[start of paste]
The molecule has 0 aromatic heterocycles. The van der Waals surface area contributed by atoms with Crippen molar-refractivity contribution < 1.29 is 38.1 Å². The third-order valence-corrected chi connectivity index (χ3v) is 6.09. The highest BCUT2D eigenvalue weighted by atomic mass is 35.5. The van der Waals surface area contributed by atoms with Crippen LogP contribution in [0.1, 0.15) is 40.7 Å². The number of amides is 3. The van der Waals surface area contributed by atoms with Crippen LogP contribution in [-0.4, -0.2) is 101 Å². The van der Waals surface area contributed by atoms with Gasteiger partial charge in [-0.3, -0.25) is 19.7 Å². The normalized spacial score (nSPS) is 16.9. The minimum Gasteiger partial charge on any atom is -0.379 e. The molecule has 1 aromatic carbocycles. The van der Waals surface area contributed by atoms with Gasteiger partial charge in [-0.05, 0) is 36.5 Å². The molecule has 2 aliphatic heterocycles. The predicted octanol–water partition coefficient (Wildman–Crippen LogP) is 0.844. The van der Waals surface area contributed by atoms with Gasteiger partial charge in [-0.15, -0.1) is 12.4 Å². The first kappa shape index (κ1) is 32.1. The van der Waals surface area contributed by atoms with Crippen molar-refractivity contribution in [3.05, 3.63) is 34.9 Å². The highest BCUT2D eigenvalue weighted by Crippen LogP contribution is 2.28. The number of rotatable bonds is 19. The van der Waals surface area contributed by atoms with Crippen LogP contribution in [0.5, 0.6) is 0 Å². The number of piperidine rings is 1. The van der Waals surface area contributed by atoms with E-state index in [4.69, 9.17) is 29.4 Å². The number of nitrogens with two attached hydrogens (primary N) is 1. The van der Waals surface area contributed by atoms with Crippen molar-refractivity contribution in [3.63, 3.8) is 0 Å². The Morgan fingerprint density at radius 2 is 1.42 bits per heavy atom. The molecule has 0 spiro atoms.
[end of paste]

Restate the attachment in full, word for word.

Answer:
The molecule has 0 aromatic heterocycles. The van der Waals surface area contributed by atoms with Crippen molar-refractivity contribution < 1.29 is 38.1 Å². The third-order valence-corrected chi connectivity index (χ3v) is 6.09. The highest BCUT2D eigenvalue weighted by atomic mass is 35.5. The van der Waals surface area contributed by atoms with Crippen LogP contribution in [0.1, 0.15) is 40.7 Å². The number of amides is 3. The van der Waals surface area contributed by atoms with Crippen LogP contribution in [-0.4, -0.2) is 101 Å². The van der Waals surface area contributed by atoms with Gasteiger partial charge in [-0.3, -0.25) is 19.7 Å². The normalized spacial score (nSPS) is 16.9. The minimum Gasteiger partial charge on any atom is -0.379 e. The molecule has 1 aromatic carbocycles. The van der Waals surface area contributed by atoms with Gasteiger partial charge in [-0.05, 0) is 36.5 Å². The molecule has 2 aliphatic heterocycles. The predicted octanol–water partition coefficient (Wildman–Crippen LogP) is 0.844. The van der Waals surface area contributed by atoms with Gasteiger partial charge in [-0.15, -0.1) is 12.4 Å². The first kappa shape index (κ1) is 32.1. The van der Waals surface area contributed by atoms with Crippen molar-refractivity contribution in [3.05, 3.63) is 34.9 Å². The highest BCUT2D eigenvalue weighted by Crippen LogP contribution is 2.28. The number of rotatable bonds is 19. The van der Waals surface area contributed by atoms with Crippen LogP contribution in [0.5, 0.6) is 0 Å². The number of piperidine rings is 1. The van der Waals surface area contributed by atoms with E-state index in [4.69, 9.17) is 29.4 Å². The number of nitrogens with two attached hydrogens (primary N) is 1. The van der Waals surface area contributed by atoms with Crippen molar-refractivity contribution in [3.63, 3.8) is 0 Å². The Morgan fingerprint density at radius 2 is 1.42 bits per heavy atom. The molecule has 0 spiro atoms.